• Brandie Tarvin

    SSC Guru

    Points: 172701

    Ed Wagner (11/4/2015)


    Hopefully, you're creating the procedure WITH EXECUTE AS OWNER instead of granting permission to the login.

    I have not tried this yet. The login does need access to certain tables on the database (outside the xp_cmdshell) so it does indeed have user DB permissions. As far as tempDB and master perms, that was yesterday's attempt to fix the issue.

    Am I even close here?

    Hey, the extra perspective always helps. Like I said, was banging my head against a wall all morning yesterday. Kind of set me blind to other possibilities, if you know what I mean. :crazy:

    Brandie Tarvin, MCITP Database AdministratorLiveJournal Blog: http://brandietarvin.livejournal.com/[/url]On LinkedIn!, Google+, and Twitter.Freelance Writer: ShadowrunLatchkeys: Nevermore, Latchkeys: The Bootleg War, and Latchkeys: Roscoes in the Night are now available on Nook and Kindle.

  • Ed Wagner

    SSC Guru

    Points: 286960

    Erland Sommarskog (11/4/2015)


    Ed Wagner (11/4/2015)


    I'm not sure what Erland means by the LoginUserW, but if it worked when you gave the login sysadmin privs, then we might be onto something.

    LoginUserW comes from the error message. It is a Win32API call. The reason it works with sysadmin is that with sysadmin, SQL Server does not try to use the proxy account, but xp_cmdshell runs under the credentials of the service account for SQL Server.

    You can review the current proxy user for xp_cmdshell in sys.credentials. Look for the name ##xp_cmdshell_proxy_account##.

    The best thing to sort out the issue is probably to drop the current proxy user with "sp_xp_cmdshell_proxy_account NULL", and then add the correct user with

    EXEC sp_xp_cmdshell_proxy_account 'DOMAIN\user', 'thesecretpassword'

    Thank you, Erland. Now I've learned something new, which is always a good way to start the day.

  • Brandie Tarvin

    SSC Guru

    Points: 172701

    Ed Wagner (11/4/2015)


    If that's the case, then try recreating the procedure and tell it to execute as you and grant execute on the procedure to the login being used by the site. Example:

    CREATE PROCEDURE dbo.DoSomeFileStuff WITH EXECUTE AS OWNER

    AS

    Then see if it works.

    Nope. Getting this error:

    Cannot execute as the database principal because the principal "db_owner" does not exist, this type of principal cannot be impersonated, or you do not have permission.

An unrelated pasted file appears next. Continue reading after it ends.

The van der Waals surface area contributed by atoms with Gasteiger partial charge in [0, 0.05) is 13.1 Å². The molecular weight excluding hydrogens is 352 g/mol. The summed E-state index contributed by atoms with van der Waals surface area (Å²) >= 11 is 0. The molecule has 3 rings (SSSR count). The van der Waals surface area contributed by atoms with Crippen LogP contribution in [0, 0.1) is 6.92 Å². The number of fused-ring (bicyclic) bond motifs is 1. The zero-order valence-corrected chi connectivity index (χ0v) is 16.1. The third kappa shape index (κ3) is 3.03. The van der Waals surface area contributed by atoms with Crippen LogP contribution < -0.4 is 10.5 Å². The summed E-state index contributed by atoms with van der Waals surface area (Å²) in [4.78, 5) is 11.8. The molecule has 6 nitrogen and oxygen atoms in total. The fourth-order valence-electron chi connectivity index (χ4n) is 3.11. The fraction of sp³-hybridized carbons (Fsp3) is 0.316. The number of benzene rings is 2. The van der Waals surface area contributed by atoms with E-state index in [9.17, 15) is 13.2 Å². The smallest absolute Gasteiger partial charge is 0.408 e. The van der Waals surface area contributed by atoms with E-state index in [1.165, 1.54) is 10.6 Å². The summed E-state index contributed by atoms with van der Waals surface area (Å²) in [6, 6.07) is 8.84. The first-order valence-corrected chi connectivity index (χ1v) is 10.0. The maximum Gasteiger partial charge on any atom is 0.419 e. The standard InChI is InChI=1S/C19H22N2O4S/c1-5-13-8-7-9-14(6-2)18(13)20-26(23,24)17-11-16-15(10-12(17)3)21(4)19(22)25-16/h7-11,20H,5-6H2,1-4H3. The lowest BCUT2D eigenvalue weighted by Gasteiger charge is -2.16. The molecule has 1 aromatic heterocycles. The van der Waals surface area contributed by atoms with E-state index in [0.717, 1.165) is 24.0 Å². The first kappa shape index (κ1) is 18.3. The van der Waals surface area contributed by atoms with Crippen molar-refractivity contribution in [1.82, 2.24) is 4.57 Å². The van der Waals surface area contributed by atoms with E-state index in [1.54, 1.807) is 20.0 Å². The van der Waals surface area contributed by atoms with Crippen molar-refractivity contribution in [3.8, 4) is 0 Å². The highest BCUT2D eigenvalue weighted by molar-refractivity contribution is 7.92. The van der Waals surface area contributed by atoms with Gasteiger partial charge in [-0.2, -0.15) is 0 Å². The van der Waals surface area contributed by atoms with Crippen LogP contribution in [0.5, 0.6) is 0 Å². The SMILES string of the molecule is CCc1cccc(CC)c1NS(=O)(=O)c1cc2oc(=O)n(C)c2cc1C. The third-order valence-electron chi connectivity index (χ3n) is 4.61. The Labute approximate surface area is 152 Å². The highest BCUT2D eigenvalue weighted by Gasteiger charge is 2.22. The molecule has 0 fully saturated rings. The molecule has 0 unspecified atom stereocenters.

Now this login does have db_owner access to the user DB. I've tried per Jack's suggestion on this thread to grant CONTROL on master db. Also specifically granted EXECUTE on xp_cmdshell to the login, that didn't work.

    Added my login to master and the user database. Granted myself db_owner. Tried using WITH EXECUTE AS with my login, still getting the "call to 'LogonUserW' error.

    Use the "whoami" command I posted earlier right from SSMS to determine who the user it's going to use to run.

    We don't use proxies.

    "whoami" comes back with the SQL Server Service Account and NULL. I've tried adding the service account to the user db and the master db, given it specific EXECUTE to the xp_cmdshell proc. Used WITH EXECUTE AS <service account> on the proc.

    Trying to clear the proxy accounts doesn't change the results of "whoami". EDIT: Also tried adding the service account to the proxy (even though it already shows when running the sp_xp_cmdshell_proxy_account and I get this error: "An error occurred during the execution of sp_xp_cmdshell_proxy_account. Possible reasons: the provided account was invalid or the '##xp_cmdshell_proxy_account##' credential could not be created. Error code: '5'."

    Back to square one.

    Brandie Tarvin, MCITP Database AdministratorLiveJournal Blog: http://brandietarvin.livejournal.com/[/url]On LinkedIn!, Google+, and Twitter.Freelance Writer: ShadowrunLatchkeys: Nevermore, Latchkeys: The Bootleg War, and Latchkeys: Roscoes in the Night are now available on Nook and Kindle.

  • Brandie Tarvin

    SSC Guru

    Points: 172701

    AAAAAAHHHHHH!

    Found it! Found it!

    create credential ##xp_cmdshell_proxy_account## with identity = 'Domain\DomainUser', secret = 'password'

    This let me create the credential for the service account without having to create a proxy account (which would require a lot of stuff having to be recoded).

    Yes, I know. Granting the service account access to xp_cmdshell is definitely not the best solution. In the future I will push for using a different method of running this particular web page. But right now, it works. This webpage is an internal dashboard of jobs and processes that we monitor. No one outside IT has access to the page or the code behind the page.

    YES. Problem solved. Thank you everyone for pointing me down the right path.

    Brandie Tarvin, MCITP Database AdministratorLiveJournal Blog: http://brandietarvin.livejournal.com/[/url]On LinkedIn!, Google+, and Twitter.Freelance Writer: ShadowrunLatchkeys: Nevermore, Latchkeys: The Bootleg War, and Latchkeys: Roscoes in the Night are now available on Nook and Kindle.